PIIFCAF was implemented in 2007 to strengthen the Owner Operator and Fleet Separation policies, which were being threatened by the increase of controlling agreements.
However, PIIFCAF has not been vigorously enforced and controlling agreements remain a significant concern.
“In a controlling agreement a third-party, often processing companies, maintain ultimate control of a fish license that is held in a harvester's name.
"Controlling agreements increase corporate control of our fish resources and undermine the owner-operator and fleet separation principles the inshore fishery was built on. These agreements are illegal and their proliferation needs to be addressed," said President of the FFAW-Unifor fisheries union Keith Sullivan.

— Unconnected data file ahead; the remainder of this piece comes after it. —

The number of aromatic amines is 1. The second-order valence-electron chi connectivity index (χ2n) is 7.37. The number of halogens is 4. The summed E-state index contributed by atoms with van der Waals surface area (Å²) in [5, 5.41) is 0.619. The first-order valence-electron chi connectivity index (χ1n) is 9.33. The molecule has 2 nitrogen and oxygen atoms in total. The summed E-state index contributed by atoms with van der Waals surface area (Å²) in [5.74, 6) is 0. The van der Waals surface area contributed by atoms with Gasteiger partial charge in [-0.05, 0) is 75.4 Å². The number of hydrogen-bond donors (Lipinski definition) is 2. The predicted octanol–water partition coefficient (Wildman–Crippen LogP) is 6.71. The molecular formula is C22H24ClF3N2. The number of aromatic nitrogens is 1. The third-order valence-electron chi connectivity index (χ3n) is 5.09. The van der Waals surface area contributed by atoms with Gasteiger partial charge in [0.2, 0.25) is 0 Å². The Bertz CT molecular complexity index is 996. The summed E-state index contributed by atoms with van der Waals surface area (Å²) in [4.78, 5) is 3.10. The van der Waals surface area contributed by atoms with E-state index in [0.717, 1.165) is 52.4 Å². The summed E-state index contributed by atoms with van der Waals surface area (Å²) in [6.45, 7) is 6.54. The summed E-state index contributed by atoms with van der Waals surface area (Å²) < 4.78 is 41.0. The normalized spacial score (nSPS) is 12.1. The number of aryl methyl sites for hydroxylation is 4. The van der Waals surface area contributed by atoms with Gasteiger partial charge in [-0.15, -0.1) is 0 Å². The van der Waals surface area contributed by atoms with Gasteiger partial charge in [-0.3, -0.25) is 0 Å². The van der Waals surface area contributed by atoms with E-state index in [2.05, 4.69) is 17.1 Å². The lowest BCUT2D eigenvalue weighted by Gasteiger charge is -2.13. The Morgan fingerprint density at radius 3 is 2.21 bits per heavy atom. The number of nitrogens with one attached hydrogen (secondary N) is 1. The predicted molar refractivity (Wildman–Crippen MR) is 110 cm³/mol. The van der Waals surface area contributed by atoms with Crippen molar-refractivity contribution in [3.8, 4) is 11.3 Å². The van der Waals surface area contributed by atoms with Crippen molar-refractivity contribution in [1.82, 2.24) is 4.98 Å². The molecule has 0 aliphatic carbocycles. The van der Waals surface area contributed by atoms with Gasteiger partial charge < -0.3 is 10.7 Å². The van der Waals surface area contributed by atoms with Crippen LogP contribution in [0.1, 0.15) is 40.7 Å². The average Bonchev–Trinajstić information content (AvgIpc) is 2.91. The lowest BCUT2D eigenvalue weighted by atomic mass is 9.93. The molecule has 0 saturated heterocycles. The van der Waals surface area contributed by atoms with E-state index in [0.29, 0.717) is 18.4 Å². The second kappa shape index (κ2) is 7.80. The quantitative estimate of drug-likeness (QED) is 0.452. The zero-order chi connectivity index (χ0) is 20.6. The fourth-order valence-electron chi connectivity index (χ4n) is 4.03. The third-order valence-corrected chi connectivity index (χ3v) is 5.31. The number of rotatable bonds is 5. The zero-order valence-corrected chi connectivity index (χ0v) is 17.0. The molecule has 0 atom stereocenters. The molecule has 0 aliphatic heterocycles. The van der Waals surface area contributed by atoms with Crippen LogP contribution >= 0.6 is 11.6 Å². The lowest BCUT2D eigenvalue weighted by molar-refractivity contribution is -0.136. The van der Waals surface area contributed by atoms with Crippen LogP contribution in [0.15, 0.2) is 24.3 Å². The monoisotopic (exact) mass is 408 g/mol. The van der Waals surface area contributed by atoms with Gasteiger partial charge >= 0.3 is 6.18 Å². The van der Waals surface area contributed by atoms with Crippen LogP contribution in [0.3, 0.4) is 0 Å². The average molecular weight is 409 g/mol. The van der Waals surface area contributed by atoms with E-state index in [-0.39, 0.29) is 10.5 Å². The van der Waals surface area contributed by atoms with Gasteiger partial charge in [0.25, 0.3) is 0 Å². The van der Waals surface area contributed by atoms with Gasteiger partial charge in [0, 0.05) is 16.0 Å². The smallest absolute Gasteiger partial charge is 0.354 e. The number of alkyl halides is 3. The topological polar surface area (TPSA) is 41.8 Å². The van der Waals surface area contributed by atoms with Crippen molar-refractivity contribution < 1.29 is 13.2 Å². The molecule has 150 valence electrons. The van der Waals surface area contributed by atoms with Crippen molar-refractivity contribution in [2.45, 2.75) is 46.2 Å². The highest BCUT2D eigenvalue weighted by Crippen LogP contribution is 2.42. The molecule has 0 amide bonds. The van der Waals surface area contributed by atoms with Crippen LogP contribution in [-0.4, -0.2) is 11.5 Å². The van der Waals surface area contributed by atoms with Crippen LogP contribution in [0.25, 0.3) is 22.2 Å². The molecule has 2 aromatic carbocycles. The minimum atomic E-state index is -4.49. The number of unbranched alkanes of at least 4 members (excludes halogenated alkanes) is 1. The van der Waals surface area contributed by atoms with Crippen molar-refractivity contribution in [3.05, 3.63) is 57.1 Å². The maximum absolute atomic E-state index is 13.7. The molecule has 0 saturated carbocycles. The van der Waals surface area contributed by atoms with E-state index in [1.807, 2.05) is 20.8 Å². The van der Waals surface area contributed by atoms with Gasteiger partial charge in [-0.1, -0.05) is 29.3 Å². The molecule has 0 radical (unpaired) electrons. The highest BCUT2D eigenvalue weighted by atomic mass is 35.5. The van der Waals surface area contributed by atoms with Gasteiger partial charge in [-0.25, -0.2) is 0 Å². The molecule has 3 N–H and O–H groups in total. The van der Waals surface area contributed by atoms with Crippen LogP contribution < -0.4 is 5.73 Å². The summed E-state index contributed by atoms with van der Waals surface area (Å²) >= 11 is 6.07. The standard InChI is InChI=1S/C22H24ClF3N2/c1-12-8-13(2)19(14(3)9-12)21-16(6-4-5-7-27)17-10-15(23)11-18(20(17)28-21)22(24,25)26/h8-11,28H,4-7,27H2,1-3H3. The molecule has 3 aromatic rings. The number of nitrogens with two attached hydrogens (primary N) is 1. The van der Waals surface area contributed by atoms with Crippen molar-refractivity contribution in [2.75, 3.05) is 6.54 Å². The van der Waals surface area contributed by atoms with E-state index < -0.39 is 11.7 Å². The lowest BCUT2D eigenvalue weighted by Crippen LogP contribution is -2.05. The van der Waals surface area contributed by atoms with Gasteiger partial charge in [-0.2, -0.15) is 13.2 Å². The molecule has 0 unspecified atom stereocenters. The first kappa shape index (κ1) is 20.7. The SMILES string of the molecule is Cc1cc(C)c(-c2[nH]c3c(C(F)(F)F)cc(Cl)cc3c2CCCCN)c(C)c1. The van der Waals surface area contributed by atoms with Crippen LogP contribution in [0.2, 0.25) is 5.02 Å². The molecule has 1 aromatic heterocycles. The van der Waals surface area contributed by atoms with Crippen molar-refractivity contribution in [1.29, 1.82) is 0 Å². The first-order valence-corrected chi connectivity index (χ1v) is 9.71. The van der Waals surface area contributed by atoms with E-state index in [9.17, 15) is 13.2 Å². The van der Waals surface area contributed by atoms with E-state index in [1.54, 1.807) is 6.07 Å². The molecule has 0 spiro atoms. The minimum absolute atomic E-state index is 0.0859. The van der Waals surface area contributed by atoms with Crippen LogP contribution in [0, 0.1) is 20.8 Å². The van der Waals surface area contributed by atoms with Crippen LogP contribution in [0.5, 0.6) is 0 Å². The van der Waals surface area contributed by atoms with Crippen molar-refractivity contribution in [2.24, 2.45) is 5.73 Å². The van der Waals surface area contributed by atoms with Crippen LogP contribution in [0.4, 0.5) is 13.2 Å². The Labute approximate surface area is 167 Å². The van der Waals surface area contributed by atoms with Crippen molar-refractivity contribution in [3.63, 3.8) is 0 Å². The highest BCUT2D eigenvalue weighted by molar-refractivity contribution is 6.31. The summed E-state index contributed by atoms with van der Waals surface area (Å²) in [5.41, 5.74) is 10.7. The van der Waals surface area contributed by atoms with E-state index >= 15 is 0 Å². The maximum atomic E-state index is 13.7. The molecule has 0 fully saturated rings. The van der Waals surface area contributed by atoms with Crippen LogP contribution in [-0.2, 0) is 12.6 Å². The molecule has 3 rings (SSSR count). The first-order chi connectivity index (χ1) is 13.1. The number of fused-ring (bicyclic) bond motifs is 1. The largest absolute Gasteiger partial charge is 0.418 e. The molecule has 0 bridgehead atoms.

Mr Sullivan added: "Giving owner-operators priority access to fishing licenses and quotas is the best way to create jobs and generate economic benefits in coastal communities. Steps to enforce PIIFCAF will help to ensure inshore harvesters keep the value from fishing in their communities."
President of the Canadian Independent Fish Harvester’s Federation, Christian Brun, said the Minister Shea’s decisive measures are good news for the inshore fleets throughout Atlantic Canada.
“Fishermen have been calling for something like this for years. They want fishing licences kept in the hands of the people who actually fish and they want to see the existing rules firmly enforced. Minister Shea has taken an extremely important step to make this happen.
"This will be very positive for fisheries conservation, for the future of fishing families and the economic well-being of our fishing communities and especially good news for young people interested in getting into the Atlantic fishery,” Mr Brun said.
The new measures announced come into effect in this year’s fishing season.